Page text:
Al Jazeera & Jenny Booth / The Times – 2009-03-26 08:53:26
US Jets ‘Bombed Convoy in Sudan’
SUDAN (March 25, 2009) — Mabrouk Mubarak Salim, the state minister for highways, said on Thursday that Sudanese, Somalis, Ethiopians, and Eritreans were killed in the attacks in January and February. Salim said the air raids were launched from the US fleet in the Red Sea.
The attacks targeted a number of cars in the desert near the eastern city of Port Sudan, Salim said. Photos released by a Sudanese intelligence source to Al Jazeera show what is said to be the aftermath of the attacks.
More than 50 people received treatment at a hospital in the town of Kassala after the raids, which were launched from the US fleet in the Red Sea, he said. However, Deng Alor, the Sudanese foreign minister, said in Egypt on Wednesday that he had no knowledge of any such air raid. “We have no information about such an attack,” he said.
The US-based CBS network reported similar attacks on Wednesday, but said its sources had told David Martin, its Pentagon reporter, that Israeli aircraft were involved.
CBS said that the jets were targeting weapons convoys heading through Sudan on their way to Egypt, where they would have been taken across the Sinai into the Gaza Strip.
“Sudan used to provide Hamas with weapons but that is not the case any more,” Alor said. Salim said that the air raids hit human-traffickers travelling through the desert area and the only weapons in the convoys were small arms being carried by guards.
Ronen Bergman, an investigative journalist, told Al Jazeera that his Israeli and US sources backed up the CBS take on events. Bergman said that weapons are smuggled to Gaza either from Syria by sea to the Sinai peninsula or from Iran via Sudan.
“The last operation executed by the Israeli military forces in the Gaza Strip has caused Hamas to lose quite a lot of its arsenal and, therefore, to request for more and more supplies from Iran,” Bergman said. “Some of those supplies were intercepted in that alleged raid by the Israeli air force.”
Neither the US, which has troops based in the African state of Djibouti, nor Israel has commented on the alleged incident. A Sudanese minister has told Al Jazeera that the US launched two air raids in the country earlier this year.
Israel fought a 22-day war in Gaza which ended when it declared a unilateral halt to military operations on January 18.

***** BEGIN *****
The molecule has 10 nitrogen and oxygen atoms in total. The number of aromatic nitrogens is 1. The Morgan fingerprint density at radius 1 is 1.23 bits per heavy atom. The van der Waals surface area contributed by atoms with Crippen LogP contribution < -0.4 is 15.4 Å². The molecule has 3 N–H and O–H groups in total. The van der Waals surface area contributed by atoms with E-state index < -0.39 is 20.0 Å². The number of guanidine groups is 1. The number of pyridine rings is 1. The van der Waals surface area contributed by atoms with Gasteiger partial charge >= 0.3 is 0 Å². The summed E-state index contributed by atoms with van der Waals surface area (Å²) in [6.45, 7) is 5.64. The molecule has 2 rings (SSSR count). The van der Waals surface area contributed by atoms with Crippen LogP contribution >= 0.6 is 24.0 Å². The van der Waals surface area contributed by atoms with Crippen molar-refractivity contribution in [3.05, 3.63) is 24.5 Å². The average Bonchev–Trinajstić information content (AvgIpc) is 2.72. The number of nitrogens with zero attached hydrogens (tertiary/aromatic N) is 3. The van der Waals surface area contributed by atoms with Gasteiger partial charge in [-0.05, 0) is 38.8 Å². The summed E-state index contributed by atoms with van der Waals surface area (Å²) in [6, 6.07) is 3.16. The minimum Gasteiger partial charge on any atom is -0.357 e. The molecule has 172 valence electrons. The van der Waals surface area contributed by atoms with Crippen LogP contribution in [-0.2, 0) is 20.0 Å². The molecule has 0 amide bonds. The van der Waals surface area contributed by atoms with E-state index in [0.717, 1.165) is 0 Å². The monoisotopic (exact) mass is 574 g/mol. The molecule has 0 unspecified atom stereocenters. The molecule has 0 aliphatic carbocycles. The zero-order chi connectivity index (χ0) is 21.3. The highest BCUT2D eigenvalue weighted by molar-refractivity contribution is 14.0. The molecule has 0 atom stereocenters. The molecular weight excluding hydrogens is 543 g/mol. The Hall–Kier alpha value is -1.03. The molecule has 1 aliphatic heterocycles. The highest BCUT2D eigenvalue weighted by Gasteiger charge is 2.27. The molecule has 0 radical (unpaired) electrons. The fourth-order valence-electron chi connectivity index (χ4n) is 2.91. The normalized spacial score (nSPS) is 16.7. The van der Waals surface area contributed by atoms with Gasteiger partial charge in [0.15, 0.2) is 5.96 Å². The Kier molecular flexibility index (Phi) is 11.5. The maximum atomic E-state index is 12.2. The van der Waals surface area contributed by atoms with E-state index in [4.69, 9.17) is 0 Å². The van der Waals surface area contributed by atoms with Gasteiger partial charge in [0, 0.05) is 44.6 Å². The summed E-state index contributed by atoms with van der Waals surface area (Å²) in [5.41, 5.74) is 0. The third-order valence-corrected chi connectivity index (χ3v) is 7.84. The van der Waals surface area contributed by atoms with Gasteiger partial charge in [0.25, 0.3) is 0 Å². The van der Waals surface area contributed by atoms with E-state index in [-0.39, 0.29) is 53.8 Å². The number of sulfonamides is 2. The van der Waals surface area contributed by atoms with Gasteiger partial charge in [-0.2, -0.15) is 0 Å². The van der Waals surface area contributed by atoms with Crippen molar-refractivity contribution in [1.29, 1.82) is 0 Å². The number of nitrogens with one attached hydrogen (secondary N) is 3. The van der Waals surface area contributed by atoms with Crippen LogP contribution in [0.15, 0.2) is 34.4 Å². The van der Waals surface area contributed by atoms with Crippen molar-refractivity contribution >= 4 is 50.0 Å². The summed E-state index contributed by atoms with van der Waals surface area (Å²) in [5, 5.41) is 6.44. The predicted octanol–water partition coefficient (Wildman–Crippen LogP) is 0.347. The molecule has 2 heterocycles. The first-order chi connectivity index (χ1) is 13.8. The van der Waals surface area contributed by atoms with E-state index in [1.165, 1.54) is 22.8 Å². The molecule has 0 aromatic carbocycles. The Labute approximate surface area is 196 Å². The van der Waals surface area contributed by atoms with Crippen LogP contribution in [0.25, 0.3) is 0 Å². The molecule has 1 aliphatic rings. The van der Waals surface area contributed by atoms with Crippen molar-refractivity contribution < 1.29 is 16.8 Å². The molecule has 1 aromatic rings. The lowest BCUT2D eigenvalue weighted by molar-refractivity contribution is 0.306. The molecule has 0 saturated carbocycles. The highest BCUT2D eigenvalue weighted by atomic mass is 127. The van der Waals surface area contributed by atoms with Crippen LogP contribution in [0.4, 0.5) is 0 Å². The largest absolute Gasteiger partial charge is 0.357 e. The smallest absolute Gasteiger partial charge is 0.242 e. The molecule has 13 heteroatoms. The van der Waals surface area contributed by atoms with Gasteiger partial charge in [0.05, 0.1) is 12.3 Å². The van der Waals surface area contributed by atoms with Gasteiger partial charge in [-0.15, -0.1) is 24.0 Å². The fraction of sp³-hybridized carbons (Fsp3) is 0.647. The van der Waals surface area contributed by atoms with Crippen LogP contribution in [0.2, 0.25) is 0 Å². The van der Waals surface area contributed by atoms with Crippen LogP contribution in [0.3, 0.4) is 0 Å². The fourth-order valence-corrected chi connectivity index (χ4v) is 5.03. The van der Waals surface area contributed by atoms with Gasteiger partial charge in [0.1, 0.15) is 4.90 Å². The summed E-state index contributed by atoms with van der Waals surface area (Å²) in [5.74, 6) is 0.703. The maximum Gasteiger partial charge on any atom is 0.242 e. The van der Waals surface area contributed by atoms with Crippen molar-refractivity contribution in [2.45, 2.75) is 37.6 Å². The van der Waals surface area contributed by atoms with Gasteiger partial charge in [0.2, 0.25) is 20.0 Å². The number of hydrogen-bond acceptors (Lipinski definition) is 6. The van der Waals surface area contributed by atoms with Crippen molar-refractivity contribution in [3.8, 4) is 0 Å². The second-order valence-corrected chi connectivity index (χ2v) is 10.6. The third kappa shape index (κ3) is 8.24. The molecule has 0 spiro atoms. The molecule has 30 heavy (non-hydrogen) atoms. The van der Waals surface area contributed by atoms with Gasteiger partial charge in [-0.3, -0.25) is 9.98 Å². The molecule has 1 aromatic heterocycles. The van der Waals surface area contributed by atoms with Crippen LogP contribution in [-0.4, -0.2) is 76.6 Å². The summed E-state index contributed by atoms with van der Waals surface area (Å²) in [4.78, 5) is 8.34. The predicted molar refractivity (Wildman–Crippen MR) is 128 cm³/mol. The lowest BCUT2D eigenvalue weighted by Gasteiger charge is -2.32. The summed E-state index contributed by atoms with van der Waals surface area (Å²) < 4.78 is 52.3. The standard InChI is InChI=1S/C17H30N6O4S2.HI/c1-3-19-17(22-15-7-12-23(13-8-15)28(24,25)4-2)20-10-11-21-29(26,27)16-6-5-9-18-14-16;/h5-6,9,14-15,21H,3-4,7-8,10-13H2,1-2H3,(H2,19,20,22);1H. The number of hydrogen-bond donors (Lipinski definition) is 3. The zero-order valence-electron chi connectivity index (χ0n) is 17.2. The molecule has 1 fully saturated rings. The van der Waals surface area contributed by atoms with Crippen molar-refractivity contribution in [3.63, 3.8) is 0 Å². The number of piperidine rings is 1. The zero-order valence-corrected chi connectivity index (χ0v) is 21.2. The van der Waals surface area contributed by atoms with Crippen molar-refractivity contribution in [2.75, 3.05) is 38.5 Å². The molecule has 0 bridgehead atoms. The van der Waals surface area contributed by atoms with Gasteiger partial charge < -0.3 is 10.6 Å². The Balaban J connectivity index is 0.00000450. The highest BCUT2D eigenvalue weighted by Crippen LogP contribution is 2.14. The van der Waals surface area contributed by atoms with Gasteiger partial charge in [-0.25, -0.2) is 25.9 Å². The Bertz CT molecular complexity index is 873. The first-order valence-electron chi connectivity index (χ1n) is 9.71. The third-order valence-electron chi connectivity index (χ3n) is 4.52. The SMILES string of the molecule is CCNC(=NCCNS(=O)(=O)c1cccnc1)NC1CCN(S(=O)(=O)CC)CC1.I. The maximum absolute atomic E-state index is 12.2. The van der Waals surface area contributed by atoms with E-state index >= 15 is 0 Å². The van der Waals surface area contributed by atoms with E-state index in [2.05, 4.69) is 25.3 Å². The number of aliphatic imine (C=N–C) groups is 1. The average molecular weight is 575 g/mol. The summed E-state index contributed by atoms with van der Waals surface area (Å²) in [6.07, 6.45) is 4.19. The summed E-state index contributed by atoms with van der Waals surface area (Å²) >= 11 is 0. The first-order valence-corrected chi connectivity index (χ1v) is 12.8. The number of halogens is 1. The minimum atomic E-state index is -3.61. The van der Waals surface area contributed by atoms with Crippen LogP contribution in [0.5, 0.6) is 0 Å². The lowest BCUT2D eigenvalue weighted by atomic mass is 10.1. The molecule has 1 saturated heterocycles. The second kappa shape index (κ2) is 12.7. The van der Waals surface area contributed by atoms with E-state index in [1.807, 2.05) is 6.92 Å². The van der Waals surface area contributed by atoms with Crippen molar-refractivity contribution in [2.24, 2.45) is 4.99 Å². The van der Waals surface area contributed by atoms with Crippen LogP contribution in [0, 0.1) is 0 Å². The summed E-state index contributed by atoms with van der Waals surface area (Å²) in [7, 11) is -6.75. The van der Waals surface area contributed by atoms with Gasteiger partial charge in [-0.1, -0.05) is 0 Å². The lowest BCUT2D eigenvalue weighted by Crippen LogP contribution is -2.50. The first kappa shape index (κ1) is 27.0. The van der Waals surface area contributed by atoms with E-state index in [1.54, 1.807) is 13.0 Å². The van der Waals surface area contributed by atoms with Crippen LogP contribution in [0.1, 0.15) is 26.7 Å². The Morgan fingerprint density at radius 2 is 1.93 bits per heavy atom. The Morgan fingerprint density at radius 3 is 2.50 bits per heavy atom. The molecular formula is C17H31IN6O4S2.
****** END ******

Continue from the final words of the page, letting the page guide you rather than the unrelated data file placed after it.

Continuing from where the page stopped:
Al Jazeera and agencies
Israel Suspected of Bombing Sudan a
Ams Convoy Headed for Gaza
Jenny Booth / The Times
(March 26, 2009) — Sudan admitted today that foreign fighter planes carried out an airstrike on a convoy of 17 trucks transporting arms to Gaza in January.
Israel refused to comment on reports that it was responsible for the attack, which took place inside Sudanese airspace near the border with Egypt.
CBS, the US television network, said that 39 people were killed in the strike, which happened soon after Israel’s devastating three-week military assault against Gaza. The origin of the weapons – whether Sudan or further afield, with some fingers pointed at Iran – is not clear.
“A convoy of vehicles carrying illegal weapons was bombed near the Sudanese-Egyptian border in mid-January,” said Mabruk Mubarak Saleem, the Sudanese transport minister, adding that the weapons were headed for Gaza.
The minister, who is a former commander of the Eastern Front rebel group that signed a peace deal with Khartoum in 2006, ending decades of civil war, said that arms smuggling was rampant in the region because of the marginalisation of his Rashidiya Arab tribe. “Rashidiya tribesmen engage in this illegal trade because they’re so poor,” Mr Saleem said.
News of the airstrike dominated news coverage in the Israeli media. Israeli security sources told the liberal daily Haaretz that there was an international network of smugglers moving arm caches from Iran through the Gulf to Yemen, across the Red Sea to Sudan and then through Egypt to Gaza.
“If the reports are true, the bombing in Sudan was an important message of deterrence from Israel to Iran,” the paper said in an analysis.
“The timing of the operation – not long after Operation Cast Lead in Gaza – is indicative of the importance which Israel places in its execution. If the powers that be decide that it is worth taking the risk and striking targets some 1,400 kilometres [900 miles] outside of Israel’s borders, then it would appear that Israel believed Iran is seeking to supply Gaza with significant armaments.”
Eitan Ben Eliyahu, a former Israeli air force chief, told army radio that the reported Sudan raid showed that it was still too early to draw up a final assessment of the offensive in Gaza. “One of the essential elements of this operation was the strengthening of co-operation, particularly with the United States, to prevent arms smuggling to Hamas,” he said.
On January 16, just two days before Israel and Hamas implemented separate ceasefires, Israel’s Foreign Minister Tzipi Livni signed an agreement with the then US secretary of state Condoleezza Rice to work together to stop arms smuggling to Gaza. As well as naval patrols off Gaza’s Mediterranean coast, the agreement also provides for intelligence sharing.
In recent weeks, the outgoing Israeli Prime Minister Ehud Olmert has alluded to a series of “major operations” carried out during his term of office.
In another unexplained incident, warplanes bombed five fishing boats off Sudan’s Red Sea coast on January 16, wounding 25 people, Sudanese security sources told AFP.
An international conference on preventing arms smuggling to Gaza is due to be held in Ottawa in May.
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